The definitions of ETFs already provided are fine, but the point is understanding how they’re used in a portfolio. ETFs can be very beneficial because they are an inexpensive way to buy a basket of related stocks, bonds, or commodities. Buying the basket is usually less risky than buying just a few stocks, and it’s appropriate for most of us, because we don’t have the financial resources to take big risks with our savings.
The other good thing about ETFs is that now there are so many of them (more than 1000 by last count) that an investor can target his or her resources into specific areas, if that’s what you want to do. So you can buy an oil industry or a healthcare ETF; a real estate or commodities ETF; or an ETF that invests only in businesses in California.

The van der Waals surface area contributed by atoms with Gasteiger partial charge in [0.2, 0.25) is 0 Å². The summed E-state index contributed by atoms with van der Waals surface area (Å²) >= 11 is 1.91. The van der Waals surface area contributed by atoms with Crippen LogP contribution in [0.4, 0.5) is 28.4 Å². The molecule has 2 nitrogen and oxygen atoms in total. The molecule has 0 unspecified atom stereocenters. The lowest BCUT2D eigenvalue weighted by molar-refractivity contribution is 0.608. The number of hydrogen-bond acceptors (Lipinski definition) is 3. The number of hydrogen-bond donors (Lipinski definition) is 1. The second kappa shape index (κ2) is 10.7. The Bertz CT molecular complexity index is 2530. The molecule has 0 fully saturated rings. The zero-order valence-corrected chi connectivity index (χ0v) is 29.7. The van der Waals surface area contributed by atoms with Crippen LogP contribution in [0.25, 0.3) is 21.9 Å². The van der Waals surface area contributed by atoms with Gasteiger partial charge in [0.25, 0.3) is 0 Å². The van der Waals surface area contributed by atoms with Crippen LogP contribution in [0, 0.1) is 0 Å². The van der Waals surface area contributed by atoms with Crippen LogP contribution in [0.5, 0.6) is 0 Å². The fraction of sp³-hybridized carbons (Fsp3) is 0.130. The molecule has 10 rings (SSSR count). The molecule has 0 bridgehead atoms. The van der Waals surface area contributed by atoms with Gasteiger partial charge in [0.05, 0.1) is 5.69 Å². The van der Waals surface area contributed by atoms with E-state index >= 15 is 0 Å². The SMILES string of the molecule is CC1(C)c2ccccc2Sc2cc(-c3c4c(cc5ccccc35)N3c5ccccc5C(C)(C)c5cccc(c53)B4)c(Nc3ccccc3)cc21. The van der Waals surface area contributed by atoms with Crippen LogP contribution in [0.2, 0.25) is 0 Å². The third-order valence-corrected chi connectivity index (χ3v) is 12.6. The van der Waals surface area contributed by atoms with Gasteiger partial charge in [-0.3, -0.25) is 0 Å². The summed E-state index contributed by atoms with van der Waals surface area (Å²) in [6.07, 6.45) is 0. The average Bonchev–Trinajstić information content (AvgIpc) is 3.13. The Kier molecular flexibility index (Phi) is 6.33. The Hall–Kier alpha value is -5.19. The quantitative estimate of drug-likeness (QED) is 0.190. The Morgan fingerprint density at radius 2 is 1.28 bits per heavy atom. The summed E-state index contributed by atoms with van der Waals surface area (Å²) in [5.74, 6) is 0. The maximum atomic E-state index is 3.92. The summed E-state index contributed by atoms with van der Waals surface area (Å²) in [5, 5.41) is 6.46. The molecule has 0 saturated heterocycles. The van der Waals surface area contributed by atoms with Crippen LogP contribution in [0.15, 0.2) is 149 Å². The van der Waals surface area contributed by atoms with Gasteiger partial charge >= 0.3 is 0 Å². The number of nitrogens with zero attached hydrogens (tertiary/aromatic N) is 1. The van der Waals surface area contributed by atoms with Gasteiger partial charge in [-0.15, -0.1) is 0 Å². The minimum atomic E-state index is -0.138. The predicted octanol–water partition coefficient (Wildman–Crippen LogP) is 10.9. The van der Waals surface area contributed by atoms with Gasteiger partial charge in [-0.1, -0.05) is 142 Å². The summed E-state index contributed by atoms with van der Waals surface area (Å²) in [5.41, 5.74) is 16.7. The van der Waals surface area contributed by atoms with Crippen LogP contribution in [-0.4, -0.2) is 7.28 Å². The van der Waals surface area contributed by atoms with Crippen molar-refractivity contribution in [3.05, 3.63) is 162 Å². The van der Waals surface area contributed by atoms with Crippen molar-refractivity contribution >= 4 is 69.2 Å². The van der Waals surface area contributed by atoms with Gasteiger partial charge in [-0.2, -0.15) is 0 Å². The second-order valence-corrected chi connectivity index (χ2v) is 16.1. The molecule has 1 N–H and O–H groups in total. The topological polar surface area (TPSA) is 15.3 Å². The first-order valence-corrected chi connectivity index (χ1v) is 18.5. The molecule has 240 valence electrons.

The possibilities are expanding every day. By using ETFs, you can not only gain diversification, but you can also make a targeted “bet” on a particular market, if you feel you have superior knowledge about that market.
Of course, one can also argue that the plethora of new ETFs is being developed just to goad suckers into buying these rather useless, exotic investments. For a good primer on ETFs, buy the book “ETFs for Dummies” and read some stuff online, like the weekly blog “ETF Watch” on www.indexuniverse.com.